The Society for the Advancement of Scandinavian Study (SASS) is pleased to offer the Birgit Baldwin Fellowship in Scandinavian Studies, a grant to encourage the research and writing of dissertations for the PhD in topics concerned with Scandinavian (Nordic) literature or film that can most effectively be pursued in the archives and libraries of the Nordic countries. The stipend is $25,000 payable in two installments for travel to and living expenses in the Nordic region during one academic year. The application deadline is 1 December of the preceding year.
Applicants should submit a dissertation proposal that includes research plans and evidence of competency (including linguistic competency) to carry them out, supported by letters from two scholars. The successful applicant will demonstrate the significance of the subject, the need to work in Scandinavia (the Nordic region), and the feasibility of accomplishing the objectives of the research plans. The fellowship committee encourages a realistic assessment from both applicants and referees of the applicants’ reading and oral/aural skills, taking into consideration that in many cases reading may be more important than oral facility to the efficient completion of the project at hand. Although the need for some further specialized language training will not disqualify anyone from consideration for this fellowship, applicants should not expect to spend significant amounts of time during the fellowship year on language acquisition.
Applicants must be earning their degrees in North American universities and must be members in good standing of the Society for the Advancement of Scandinavian Study, both during the year in which they submit applications and in the fellowship year. After completion of the fellowship year, the Birgit Baldwin Fellow will be invited to give a short report at the next annual meeting of SASS.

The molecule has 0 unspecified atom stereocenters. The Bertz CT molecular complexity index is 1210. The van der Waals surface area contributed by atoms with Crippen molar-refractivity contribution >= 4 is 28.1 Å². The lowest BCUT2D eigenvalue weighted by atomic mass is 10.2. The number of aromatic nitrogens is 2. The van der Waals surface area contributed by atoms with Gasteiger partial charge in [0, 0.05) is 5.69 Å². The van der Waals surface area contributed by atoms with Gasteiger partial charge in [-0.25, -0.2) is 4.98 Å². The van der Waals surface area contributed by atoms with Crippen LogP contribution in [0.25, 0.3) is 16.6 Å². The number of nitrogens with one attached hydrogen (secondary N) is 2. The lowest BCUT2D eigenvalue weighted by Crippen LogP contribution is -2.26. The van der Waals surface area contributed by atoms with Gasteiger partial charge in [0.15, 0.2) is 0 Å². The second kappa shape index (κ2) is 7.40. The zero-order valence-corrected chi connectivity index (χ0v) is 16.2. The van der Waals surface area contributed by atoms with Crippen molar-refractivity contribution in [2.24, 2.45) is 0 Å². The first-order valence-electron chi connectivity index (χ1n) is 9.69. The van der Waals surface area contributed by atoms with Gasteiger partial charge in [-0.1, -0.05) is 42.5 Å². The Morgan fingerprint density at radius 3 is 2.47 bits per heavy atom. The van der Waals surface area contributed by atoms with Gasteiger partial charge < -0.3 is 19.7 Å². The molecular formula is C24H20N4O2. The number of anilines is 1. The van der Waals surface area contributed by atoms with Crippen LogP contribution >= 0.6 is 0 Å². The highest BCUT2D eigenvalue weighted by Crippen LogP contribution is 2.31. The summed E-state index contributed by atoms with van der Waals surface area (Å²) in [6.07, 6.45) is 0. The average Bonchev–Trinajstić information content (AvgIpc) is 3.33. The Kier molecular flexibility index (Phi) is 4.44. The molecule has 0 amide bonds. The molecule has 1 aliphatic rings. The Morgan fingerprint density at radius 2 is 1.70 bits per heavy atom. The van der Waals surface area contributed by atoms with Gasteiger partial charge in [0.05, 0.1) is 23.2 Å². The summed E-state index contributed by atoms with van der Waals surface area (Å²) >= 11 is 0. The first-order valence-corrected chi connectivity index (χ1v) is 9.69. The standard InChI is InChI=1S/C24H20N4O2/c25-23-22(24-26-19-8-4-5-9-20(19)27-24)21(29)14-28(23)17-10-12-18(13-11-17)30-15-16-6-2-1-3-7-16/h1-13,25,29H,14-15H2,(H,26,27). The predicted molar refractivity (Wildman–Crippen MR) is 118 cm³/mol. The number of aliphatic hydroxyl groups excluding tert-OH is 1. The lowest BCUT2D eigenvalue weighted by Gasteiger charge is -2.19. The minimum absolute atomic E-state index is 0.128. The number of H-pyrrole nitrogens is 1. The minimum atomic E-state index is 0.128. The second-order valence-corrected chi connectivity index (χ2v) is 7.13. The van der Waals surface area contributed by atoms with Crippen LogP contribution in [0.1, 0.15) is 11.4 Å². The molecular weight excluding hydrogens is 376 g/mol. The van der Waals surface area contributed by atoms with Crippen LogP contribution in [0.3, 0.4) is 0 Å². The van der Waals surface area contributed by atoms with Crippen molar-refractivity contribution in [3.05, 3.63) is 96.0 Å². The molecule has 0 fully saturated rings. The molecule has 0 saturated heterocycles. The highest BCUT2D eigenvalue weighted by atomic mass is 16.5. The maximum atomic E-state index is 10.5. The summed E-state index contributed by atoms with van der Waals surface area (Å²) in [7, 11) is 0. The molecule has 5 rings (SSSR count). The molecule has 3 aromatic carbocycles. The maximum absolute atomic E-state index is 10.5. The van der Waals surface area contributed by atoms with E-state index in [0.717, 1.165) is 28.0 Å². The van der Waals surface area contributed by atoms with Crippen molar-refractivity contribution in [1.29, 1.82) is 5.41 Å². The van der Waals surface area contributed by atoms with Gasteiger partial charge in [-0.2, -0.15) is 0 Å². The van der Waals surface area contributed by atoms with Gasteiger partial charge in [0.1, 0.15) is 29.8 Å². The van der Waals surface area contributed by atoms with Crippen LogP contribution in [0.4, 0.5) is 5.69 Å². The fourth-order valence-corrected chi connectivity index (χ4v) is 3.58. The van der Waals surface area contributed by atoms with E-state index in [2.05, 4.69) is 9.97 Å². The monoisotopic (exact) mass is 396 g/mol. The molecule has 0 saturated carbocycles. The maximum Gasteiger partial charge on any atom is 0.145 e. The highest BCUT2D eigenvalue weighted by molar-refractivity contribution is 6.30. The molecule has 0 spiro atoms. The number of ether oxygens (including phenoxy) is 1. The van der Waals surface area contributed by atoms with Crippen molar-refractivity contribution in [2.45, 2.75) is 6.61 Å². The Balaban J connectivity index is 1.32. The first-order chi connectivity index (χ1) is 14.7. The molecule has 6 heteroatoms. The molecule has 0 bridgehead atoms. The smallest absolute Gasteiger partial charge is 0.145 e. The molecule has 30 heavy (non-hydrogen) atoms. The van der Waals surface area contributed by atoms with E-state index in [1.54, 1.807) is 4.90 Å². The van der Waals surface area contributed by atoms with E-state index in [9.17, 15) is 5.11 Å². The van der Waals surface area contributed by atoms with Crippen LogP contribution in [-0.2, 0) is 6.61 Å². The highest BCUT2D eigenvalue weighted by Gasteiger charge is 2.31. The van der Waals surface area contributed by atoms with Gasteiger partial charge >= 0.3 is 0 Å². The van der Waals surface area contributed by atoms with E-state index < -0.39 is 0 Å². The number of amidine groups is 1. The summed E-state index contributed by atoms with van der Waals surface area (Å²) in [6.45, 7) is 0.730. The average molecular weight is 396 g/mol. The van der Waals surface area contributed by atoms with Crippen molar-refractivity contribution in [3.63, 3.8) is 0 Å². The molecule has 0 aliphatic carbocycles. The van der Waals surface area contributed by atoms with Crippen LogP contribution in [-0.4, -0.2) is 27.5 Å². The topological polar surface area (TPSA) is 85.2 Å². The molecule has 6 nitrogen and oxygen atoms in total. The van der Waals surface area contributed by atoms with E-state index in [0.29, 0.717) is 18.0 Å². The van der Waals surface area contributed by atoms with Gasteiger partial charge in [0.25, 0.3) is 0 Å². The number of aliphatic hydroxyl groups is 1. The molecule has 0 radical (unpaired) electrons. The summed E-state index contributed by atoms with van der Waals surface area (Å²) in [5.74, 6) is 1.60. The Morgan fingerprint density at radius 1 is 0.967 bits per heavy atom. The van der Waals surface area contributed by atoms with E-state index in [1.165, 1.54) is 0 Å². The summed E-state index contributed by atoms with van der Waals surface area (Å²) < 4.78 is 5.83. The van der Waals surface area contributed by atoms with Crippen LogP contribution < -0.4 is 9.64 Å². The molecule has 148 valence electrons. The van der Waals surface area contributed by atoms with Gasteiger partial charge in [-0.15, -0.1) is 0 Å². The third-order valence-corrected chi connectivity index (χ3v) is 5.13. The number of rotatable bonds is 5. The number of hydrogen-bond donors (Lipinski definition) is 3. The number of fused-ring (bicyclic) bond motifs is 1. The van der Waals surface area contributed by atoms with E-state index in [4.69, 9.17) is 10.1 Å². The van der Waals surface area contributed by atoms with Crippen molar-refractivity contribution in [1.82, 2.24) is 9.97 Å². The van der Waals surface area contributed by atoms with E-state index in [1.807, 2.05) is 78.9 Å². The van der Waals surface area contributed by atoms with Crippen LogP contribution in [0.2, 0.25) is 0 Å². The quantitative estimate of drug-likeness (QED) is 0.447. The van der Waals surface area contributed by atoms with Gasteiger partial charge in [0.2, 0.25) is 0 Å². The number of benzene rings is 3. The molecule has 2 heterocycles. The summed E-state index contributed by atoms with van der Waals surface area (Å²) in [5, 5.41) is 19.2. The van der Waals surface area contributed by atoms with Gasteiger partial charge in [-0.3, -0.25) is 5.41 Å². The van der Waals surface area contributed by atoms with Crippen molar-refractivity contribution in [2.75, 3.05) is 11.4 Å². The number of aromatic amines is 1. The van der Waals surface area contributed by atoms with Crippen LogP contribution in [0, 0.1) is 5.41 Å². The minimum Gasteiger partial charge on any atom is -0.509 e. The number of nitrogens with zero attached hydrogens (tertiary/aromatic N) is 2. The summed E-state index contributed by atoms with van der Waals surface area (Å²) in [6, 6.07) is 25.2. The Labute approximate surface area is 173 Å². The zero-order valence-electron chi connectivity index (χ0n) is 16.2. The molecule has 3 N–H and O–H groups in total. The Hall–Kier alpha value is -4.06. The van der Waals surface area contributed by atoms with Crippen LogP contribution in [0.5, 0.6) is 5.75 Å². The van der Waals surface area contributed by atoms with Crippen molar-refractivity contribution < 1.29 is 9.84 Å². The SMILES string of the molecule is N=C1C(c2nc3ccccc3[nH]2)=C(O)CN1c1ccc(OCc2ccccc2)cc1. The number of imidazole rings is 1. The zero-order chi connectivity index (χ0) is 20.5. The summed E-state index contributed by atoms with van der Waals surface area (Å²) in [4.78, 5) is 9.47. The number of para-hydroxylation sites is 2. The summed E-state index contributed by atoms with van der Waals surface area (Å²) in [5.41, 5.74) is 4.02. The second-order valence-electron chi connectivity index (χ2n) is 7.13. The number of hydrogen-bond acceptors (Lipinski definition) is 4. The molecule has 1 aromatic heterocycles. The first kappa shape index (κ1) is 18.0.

The Birgit Baldwin Fellowship was established in 2004 to honor the memory of Birgit Baldwin (1960–1988). The daughter of Professors Jenny Jochens and John W. Baldwin, Birgit was nearing completion of her PhD in Comparative Literature at Yale when she was fatally injured by a drunk driver in June 1988. Though majoring in French and German literature, Birgit also followed in her mother’s footsteps, avidly pursuing a scholarly interest in Scandinavian literature. She was a member of the Society for the Advancement of Scandinavian Study from 1980–1988.
At the annual meeting of SASS in May 1988, Birgit presented a paper titled “Irony, ‘that little, invisible personage’: A Reading of Kierkegaard’s ‘Ghosts,’” for which she was posthumously awarded the Aurora Borealis Prize. “Jammersminde Remembered: A New Look at the Status of History and Literature,” an article Birgit had begun in an undergraduate seminar at Yale in 1984, was published posthumously in the Summer 1990 issue of Scandinavian Studies.
Birgit Baldwin’s family has established the Fellowship to honor her name and an incipient career that most certainly would have been a stellar one. In that spirit, the Birgit Baldwin Fellowship seeks to encourage doctoral research focusing on Scandinavian (Nordic) literature and film and conducted in the Nordic region. Responding to expressions of deep gratitude from the Society’s members for the establishment of the Fellowship, Jenny Jochens, President Emerita of SASS (1997–1999), said at the annual meeting in April 2004 that she would take comfort in knowing that every year there will be a Birgit Baldwin Fellow doing research somewhere in the Nordic countries.
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